Worcester Commemorates Genocide

WORCESTER, Mass. (A.W.)—On April 26, an Armenian Genocide commemoration was held at the Holy Trinity Armenian Apostolic Church in Worcester, and featured speakers Bilgin Ayata (Johns Hopkins University) and Dr. Dikran Kaligian (Regis College). The event was sponsored by the Armenian Church of the Martyrs, the Armenian National Committee, the Armenian Relief Society, the Armenian Revolutionary Federation, the Armenian Youth Federation, the Holy Trinity Armenian Apostolic Church of Worcester, and the Surp Asdvadzadzin Armenian Apostolic Church of Whitinsville.

Ayata speaking in Worcester (Photo: Khatchig Mouradian)
Ayata speaking in Worcester (Photo: Khatchig Mouradian)

Arpi Aprahamian, the mistress of ceremonies, welcomed the audience—which numbered 200—and talked about the importance of commemorating the genocide. She said the number of survivors have dwindled over the years, and acknowledged the presence of the only survivor in the audience, Almas Boghosian. She then introduced Bilgin Ayata.

“A few days ago when I participated at a panel discussion at Bentley College, I found out that among the Armenian community here in Worcester, there are several families who are descendants from Armenians of Chemisgezek of the Dersim region,” said Ayata. “I was born and raised in Germany, but my parents are from Dersim as well, not from Chemisgezek but from Ovajik, a small town in the valley of Dersim. After the genocide in 1915, the cultural diversity of Dersim was extinguished and today, the population consists of mainly Alevi-Kurds and Zazas,” she said.

“In the early years of the republic, the Kurds—who had sided with Ataturk during Turkey’s independence war—experienced their own painful awakening to the old realities in the new republic. Once executioners and accomplices to the Armenian Genocide, the Kurds soon came to realize that the prophecy of an Armenian man during 1915 was right when he stated to a Kurdish tribal leader: ‘We were lunch and you will be dinner,’” Ayata explained.

The mayor reads the proclamation (photo: Khatchig Mouradian)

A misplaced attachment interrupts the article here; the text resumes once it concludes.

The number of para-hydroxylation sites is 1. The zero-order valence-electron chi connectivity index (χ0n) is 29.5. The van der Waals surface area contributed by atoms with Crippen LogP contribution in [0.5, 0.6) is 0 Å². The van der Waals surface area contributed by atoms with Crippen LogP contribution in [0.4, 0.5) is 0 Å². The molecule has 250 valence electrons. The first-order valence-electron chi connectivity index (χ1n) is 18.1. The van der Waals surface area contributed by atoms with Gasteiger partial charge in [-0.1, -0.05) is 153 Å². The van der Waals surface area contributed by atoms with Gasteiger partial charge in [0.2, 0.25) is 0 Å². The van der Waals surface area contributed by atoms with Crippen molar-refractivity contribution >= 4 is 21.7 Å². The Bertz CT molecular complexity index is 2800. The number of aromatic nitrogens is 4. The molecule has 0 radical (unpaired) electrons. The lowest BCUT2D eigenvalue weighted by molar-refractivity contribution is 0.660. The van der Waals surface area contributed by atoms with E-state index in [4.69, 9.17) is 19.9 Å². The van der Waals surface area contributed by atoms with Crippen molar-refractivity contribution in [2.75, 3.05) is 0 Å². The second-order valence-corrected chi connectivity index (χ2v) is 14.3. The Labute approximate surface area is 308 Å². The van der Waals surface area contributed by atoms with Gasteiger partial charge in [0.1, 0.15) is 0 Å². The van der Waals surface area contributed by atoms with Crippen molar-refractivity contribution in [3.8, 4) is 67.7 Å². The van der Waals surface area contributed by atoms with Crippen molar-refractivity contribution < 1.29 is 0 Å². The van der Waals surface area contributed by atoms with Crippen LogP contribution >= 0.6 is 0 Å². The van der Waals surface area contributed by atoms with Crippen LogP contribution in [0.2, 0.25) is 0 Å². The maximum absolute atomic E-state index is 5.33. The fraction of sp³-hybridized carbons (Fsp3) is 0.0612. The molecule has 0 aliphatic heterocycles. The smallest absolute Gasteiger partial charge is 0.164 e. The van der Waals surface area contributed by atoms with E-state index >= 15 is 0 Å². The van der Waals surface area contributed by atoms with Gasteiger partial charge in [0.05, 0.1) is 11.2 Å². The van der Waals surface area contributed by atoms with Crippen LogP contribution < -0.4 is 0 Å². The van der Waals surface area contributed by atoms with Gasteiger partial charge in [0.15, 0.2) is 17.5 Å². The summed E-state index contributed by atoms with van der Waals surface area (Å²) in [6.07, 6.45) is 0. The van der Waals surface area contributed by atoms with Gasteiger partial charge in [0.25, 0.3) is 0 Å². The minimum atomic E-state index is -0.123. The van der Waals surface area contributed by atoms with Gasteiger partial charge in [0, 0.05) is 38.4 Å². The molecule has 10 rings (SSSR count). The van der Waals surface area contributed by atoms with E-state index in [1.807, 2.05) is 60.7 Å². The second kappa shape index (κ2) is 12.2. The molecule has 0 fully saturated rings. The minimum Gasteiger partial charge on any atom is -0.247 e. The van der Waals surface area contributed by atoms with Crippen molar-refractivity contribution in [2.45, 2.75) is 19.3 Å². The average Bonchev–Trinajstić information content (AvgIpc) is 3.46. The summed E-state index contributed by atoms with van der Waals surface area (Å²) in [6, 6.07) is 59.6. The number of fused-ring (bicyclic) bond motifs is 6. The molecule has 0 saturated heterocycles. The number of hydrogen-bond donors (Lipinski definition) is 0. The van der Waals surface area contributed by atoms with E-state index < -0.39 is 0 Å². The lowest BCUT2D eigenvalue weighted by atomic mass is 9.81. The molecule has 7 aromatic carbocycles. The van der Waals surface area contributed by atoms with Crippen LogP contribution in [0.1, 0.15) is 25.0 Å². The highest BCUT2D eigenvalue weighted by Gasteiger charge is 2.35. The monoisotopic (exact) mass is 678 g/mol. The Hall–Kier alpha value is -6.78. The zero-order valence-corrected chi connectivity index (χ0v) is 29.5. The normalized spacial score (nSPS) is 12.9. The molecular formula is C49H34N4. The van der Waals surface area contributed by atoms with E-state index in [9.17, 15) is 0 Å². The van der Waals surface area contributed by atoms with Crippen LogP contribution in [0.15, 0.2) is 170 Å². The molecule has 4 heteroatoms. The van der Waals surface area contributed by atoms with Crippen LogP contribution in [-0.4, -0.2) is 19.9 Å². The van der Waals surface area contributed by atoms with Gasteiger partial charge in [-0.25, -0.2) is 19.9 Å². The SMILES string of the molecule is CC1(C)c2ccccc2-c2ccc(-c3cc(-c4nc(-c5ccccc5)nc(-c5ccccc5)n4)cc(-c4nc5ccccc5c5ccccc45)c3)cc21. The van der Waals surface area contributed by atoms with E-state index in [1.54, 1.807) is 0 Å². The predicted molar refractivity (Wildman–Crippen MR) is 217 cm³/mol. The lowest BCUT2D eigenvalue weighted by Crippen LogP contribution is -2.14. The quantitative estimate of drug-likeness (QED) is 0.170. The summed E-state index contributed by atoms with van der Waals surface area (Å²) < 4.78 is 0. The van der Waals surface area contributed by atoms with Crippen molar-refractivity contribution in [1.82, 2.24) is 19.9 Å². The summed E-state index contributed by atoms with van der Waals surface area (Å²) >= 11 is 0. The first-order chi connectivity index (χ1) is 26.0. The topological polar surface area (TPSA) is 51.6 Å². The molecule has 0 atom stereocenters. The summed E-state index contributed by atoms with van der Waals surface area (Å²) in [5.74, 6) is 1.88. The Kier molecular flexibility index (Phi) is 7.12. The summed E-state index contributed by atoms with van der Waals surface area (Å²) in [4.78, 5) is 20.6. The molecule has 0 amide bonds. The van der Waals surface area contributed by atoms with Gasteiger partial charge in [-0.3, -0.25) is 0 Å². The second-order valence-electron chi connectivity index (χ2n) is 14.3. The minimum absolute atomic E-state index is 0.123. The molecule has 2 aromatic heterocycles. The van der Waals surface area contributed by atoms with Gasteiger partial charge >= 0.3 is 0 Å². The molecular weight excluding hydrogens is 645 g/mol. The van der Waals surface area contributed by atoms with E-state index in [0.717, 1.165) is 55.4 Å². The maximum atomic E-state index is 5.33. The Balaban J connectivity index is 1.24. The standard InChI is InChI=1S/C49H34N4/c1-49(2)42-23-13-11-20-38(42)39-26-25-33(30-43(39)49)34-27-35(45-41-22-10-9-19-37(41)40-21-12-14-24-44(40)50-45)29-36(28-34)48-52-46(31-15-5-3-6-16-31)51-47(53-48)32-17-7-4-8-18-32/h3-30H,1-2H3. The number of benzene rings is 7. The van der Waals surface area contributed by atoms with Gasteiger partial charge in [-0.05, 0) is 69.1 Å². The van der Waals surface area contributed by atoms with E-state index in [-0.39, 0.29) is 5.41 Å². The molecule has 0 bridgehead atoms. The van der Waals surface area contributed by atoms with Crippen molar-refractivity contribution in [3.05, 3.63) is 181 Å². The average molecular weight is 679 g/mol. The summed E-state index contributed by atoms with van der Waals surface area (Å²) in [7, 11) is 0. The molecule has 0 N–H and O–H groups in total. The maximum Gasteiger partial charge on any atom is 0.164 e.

The mayor reads the proclamation (photo: Khatchig Mouradian)

“An intensified and active Armenian-Kurdish dialogue carries strong potential for an empowering alliance in the road towards justice, acknowledgement, and sustainable peace for the territories in which they once co-existed,” she concluded.

Worcester Mayor Konstantina Lukes spoke next. After talking about the importance of genocide recognition by the current U.S. administration, she read a declaration urging all Worcester residents to commemorate the Armenian Genocide with their Armenian neighbors.

Dr. Dikran Kaligian then traced the history of activism in the Armenian American community back to the late 19th century, and spoke about the role played by the American Committee for the Independence of Armenia (ACIA), which was founded by Vahan Cardashian after World War I. He then talked about the upsurge in Armenian activism and demands for justice after 1965—a date he considered “a turning point.” Before that, he said, Armenian Americans used to commemorate the genocide in churches, but in 1965, they took to the streets, organizing demonstrations across the U.S.

The Genocide Memorial in Worcester (Photo: Khatchig Mouradian)
The Genocide Memorial in Worcester (Photo: Khatchig Mouradian)

Kaligian also talked about the founding of the Armenian National Committee of America and the work it has done during the past decades. He talked about the resolutions that were passed in the House in the 1970’s and 80’s, the struggles for genocide recognition in UN subcommittees, and, more recently, the hold on ambassador-designate Richard Hoagland’s nomination, the genocide recognition campaigns in Congress, as well as a host of other activities and victories for the Armenian American community. He underscored the fact that without the support of that community, none of this would have been able to happen.

George Aghjayan from the ARF Worcester “Aram” Gomideh made a few comments after Kaligian, urging the community to continue the struggle and, when thinking about the failure of President Barack Obama to recognize the Armenian Genocide, to not forget all the victories that have been achieved.

The Greater Worcester Armenian Chorale then performed several Armenian songs.

Afterwards, Der Aram Stepanian from the Surp Asdvadzadzin Church and Der Khatchadour Boghossian from the Holy Trinity Church of Worcester spoke. The event concluded with a prayer.

Dr. Khatchig Mouradian

Dr. Khatchig Mouradian

Khatchig Mouradian is the Armenian and Georgian Area Specialist at the Library of Congress and a lecturer in Middle Eastern, South Asian, and African Studies at Columbia University. He also serves as Co-Principal Investigator of the project on Armenian Genocide Denial at the Global Institute for Advanced Studies, New York University. Mouradian is the author of The Resistance Network: The Armenian Genocide and Humanitarianism in Ottoman Syria, 1915-1918, published in 2021. The book has received the Syrian Studies Association “Honourable Mention 2021.” In 2020, Mouradian was awarded a Humanities War & Peace Initiative Grant from Columbia University. He is the co-editor of a forthcoming book on late-Ottoman history, and the editor of the peer-reviewed journal The Armenian Review.
Dr. Khatchig Mouradian

@khatcho

Historian. Author of The Resistance Network. Lecturer at Columbia University. Armenian & Georgian Area Specialist @ Library of Congress. Opinions my own.
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